Poetry Chronicle 2: M. R. Peacocke and the Small Press Crisis
Above: The Howgill Fells, home to M.R. Peacocke and her work
The state of independent poetry publishing will be a matter we need to return to again and again. After a debate at Warwick about the crisis endemic to poetry publishing, I described some of the issues – with reference to a particularly fine (but utterly neglected) ‘small press’ poet, Meg Meacocke. I acknowledge “The Guardian” Review where it first appeared.
An end and a beginning
Did anyone notice the recent crisis in poetry publishing? If poetry were a species, it would have entered the red list. There were more writers of the stuff than ever, but few readers. Poets were loss makers, so bigger publishers dropped their poetry lists or shrank them to a trickle of slim, overpriced volumes. Prominent poets, once published by the big houses, were forced to seek out new habitats within the small presses.
This narrowed what those companies could do: it meant scant room for poets considered uncommercial. So those proud starvelings were left, beaks open, in the cold of non-publication. What began to save the situation was the determination of an energised group of specialist editors to keep poetry true to itself, to its best traditions.
They wanted to make the “brand” of poetry healthy, to publish the best and be damned or lauded by posterity. Peterloo Poets was one of a cluster of presses, including Bloodaxe, Carcanet and Arc, that held its nerve within that crisis, and the result is a book as strong as this, MR Peacocke’s third collection.
Peterloo had experience behind it. The company has been championing both the barely visible and the established poet for nearly 30 years. For half that time MR Peacocke has been a gold standard for readers of its list (another of its luminaries is UA Fanthorpe). Peacocke’s Marginal Land (1988) and Selves (1995) were fine collections, distinguished by the fact that nearly all the poems had been worked to such a degree that every piece held up, many poems were memorable, and some were terrifying in their honesty.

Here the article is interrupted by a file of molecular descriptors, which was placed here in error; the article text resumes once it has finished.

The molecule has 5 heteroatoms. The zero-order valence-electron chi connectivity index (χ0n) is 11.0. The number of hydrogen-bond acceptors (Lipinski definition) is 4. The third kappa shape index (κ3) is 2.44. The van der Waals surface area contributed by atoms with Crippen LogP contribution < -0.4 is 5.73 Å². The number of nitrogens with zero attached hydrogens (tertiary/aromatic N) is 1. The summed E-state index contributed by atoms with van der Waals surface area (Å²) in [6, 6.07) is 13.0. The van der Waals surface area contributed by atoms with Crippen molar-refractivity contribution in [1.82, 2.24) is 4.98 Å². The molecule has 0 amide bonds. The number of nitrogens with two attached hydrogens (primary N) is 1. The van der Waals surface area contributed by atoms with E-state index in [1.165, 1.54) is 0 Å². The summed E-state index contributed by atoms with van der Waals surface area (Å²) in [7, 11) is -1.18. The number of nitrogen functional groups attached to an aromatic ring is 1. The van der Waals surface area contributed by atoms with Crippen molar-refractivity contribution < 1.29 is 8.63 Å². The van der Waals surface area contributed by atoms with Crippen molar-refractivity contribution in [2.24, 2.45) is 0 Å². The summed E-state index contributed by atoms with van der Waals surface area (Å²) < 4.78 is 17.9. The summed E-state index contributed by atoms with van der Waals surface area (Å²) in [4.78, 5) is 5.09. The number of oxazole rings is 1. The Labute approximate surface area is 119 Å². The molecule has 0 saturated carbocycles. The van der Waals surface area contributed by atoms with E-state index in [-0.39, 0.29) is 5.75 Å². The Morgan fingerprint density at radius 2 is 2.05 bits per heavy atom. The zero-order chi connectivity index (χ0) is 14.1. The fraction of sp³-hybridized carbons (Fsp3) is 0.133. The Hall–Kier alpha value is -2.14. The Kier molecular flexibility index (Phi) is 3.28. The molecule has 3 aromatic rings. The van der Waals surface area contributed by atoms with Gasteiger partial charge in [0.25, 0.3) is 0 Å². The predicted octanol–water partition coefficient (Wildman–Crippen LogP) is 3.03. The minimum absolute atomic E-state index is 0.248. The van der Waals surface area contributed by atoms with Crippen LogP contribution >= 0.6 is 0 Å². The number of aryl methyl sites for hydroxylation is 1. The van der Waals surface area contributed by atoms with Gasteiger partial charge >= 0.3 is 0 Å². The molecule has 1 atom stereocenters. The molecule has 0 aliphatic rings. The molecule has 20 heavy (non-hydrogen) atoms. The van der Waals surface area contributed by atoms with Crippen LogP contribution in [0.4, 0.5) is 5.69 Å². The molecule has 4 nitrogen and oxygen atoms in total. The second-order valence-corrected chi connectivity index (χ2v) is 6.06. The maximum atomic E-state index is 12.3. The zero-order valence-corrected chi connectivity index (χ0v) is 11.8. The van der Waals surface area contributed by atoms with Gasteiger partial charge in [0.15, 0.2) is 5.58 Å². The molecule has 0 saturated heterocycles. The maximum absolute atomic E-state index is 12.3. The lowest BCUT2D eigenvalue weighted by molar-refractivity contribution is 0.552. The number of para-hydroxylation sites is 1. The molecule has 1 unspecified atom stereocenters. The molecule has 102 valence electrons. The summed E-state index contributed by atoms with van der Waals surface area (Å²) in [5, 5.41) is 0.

This was healthy poetry, not that interested in reception, but necessary because its severe honesty was rather avant-garde in contrast to the post-modern/urban poetry pouring down at that time.
MR Peacocke’s Speaking of the Dead is also entirely convincing, and even more thorough in its determination to be honest. Her work is emblematic of contemporary British poetry and its publishing, not least because the excellence of her work is coupled with a neglect of her reputation outside poetry circles. Peacocke lives on a hill farm among those beautiful but wild fells you will have seen flanking the M6 in Cumbria. She runs the place as a smallholding. As such she has a powerful feel not only for beasts (“an old dog was waving / his shadow tail and barking a raspy / rundown bark”) and natural history (“Worms that lay out in a soft dusk / are block-cold this morning. Frost / has burned them”) but also for the briefness of everything perceived in our lifetimes. Life and time are hard-won glimpses to be valued and held in writing, yet knowing this work will also disappear: “to tread our names in blemished / brilliant drifts; because the time we have / is shrinking away like snow”.